Us Dollar Index on Deriv

Source: Bloomberg. Click to see full size

Last week, the US Dollar Index gained approximately 0.40%, with the DXY trading at 95.60 ahead of Friday’s close. Despite this advance, the index remains within the range seen in January, and now the focus turns to next week’s Federal Reserve interest rate announcement, and the broader rally for 2021 is at stake.

Here’s how our top pairs responded to this gain:

Falling US Treasury bond yields made it difficult for the greenback to outperform its rivals ahead of the weekend. However, the Federal Open Market Committee’s (FOMC) rate decision is scheduled for Wednesday, 26 January 2022. Traders are hoping for clearer hints about upcoming rate hikes, and are pricing in a first-rate hike for March 2022 along with at least 3 hikes through the year.


Gold Chart on Deriv

Source: Bloomberg. Click to see full size

Gold and silver reached two-month highs on Thursday, 20 January 2022, driven by inflation fears and tightening Russia-Ukraine tensions. By Thursday afternoon, spot gold was trading at $1,841 per ounce. Aside from gold, silver rose 2.1% to $24.63 per ounce last week, whilst platinum and palladium extended gains from their previous rallies.

Currently, gold’s primary support level is $1,765 at a retracement of 23.6%. The yellow metal is continuing with its upward momentum and has already broken through its first major resistance around $1,824. Meanwhile, its new resistance level sits at $1,765 at the 50% retracement level.

“With all indicators pointing to inflation continuing to be problematic and crude oil prices remaining high, gold prices could hit $2,000 an ounce this year,” said Jim Wyckoff, Senior Market Analyst at Kitco News.

With the US dollar index levelling off and inflation still the centre of discussion, gold is seeing an unexpected rally as traders flock towards safe-haven assets whilst crypto and high-risk tech take the hit. At the moment, other precious metals are reaping the benefits of the current risk-averse market sentiment.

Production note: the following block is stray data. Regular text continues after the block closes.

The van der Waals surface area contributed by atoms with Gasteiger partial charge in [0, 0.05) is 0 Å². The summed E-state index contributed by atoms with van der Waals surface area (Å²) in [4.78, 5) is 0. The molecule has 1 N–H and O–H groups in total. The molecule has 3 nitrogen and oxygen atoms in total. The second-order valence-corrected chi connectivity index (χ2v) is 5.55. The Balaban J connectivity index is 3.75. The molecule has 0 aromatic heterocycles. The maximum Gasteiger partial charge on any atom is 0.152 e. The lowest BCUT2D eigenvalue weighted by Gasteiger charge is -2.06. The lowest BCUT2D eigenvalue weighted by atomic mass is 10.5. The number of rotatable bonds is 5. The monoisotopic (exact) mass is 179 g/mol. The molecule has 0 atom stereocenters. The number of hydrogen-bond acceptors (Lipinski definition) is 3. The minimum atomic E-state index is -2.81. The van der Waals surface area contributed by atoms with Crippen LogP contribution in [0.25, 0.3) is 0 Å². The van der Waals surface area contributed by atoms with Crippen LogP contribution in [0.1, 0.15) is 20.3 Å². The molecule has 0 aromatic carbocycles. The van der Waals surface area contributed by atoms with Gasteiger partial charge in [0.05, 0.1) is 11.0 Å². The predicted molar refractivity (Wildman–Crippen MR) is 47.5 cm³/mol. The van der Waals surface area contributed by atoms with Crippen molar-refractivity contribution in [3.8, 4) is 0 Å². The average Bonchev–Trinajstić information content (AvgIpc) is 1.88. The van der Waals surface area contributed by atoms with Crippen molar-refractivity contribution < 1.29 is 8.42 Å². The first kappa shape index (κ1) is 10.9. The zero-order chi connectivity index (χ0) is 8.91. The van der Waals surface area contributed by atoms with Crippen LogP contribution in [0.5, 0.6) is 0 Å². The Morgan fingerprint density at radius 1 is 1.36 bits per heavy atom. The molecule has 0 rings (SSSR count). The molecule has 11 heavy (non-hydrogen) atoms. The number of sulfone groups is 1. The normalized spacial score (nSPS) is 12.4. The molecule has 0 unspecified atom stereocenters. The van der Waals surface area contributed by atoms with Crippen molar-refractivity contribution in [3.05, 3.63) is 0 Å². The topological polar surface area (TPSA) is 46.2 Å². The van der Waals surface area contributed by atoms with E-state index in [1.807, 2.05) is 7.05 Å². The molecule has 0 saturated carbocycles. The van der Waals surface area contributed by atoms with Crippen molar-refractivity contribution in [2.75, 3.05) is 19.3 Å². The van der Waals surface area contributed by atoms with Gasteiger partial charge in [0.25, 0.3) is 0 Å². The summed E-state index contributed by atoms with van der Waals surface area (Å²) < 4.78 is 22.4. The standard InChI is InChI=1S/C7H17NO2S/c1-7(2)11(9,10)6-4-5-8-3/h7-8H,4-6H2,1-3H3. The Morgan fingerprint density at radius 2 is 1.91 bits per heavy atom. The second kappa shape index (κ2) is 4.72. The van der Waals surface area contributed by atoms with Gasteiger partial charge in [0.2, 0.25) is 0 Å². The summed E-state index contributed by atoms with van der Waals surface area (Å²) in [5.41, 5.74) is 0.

Cryptocurrency on Deriv
Source: Bloomberg. Click to see full size

Last week, the cryptocurrency market suffered heavy losses as the US stock market declined sharply. Wall Street suffered a poor performance last Thursday, 20 January 2022, which led to a sell-off that wiped out almost $150 billion from the crypto market. With the Federal Reserve also indicating plans to reduce its balance sheet and raise interest rates, traders seemingly responded by shedding their positions in riskier assets. Cryptocurrencies, reputed for their high risk-high volatility, were included in the list.

Bitcoin fell by 15% on the week and was trading around the $36,000 mark by late Friday afternoon. The world’s leading cryptocurrency was trading down almost 50% from its previous record high of $69,000 last November. Meanwhile, Ethereum dropped by more than 20%, trading close to $2,500.

Currently trading around $35,500, Bitcoin may find support around its first support level of $30,750 at 38.2% retracement. On the upside, Bitcoin’s primary resistance level lies at $37,250 at 50% retracement. If this level is broken, its secondary resistance level of $43,700 would be activated.

Bitcoin’s overall growth can be attributed to its use as a hedge against inflation caused by the US government’s $2 trillion Covid stimulus package. However, with inflation now at its highest yearly pace in 4 decades, analysts believe that the risks of a more hawkish Federal Reserve will weigh down on Bitcoin’s growth during this period.

It’s important to note that regulators are also clamping down on cryptocurrencies, with China banning all crypto-related activities and US policymakers implementing restrictions on certain market aspects. Naturally, this poses an even larger threat to the long-term growth of decentralised digital currencies.

US Indices

Name of the index

Friday’s close

Net Change

Net Change (%)

Dow Jones Industrial (US 30)




Nasdaq (US Tech 100)




S&P 500 (US 500)




Source: Bloomberg

US Indices have continued to slump 3 weeks in a row due to fears of rising interest rates and their impact on growth sectors.

Since the interest rate environment has changed, the stock market leaders have been shifting as the weak performance of the technology sector has caused the indices to fall. This led to traders shifting from high-risk stocks to defensive stocks.

Another contributing factor is the 10-year Treasury yield, which reached its highest level since 2019 on Wednesday, 19 January 2022, only to fall the following day due to the weaker-than-expected jobless claims report. The stock market has been shaken recently as interest rates have risen by more than 0.5% since early December, even though the rates are still relatively low by historical standards.

Additionally, short-term volatility in the US stock market jumped more than 50% for the week and, on Friday, 21 January 2022, hit its highest level since peaking in early December following the presence of the Omicron variant of Covid-19. Last week also saw the CBOE Volatility Index, also known as the VIX, rise from around 19 to almost 29 – these readings indicate increased volatility and uncertainty. 

This week, the focus is on the Federal Reserve, where the members could reveal how many rate hikes they plan to make to control inflation this year.

Trade the financial markets with options and multipliers on DTrader or CFDs on Deriv X Financial account and Deriv MT5 Financial and Financial STP accounts.



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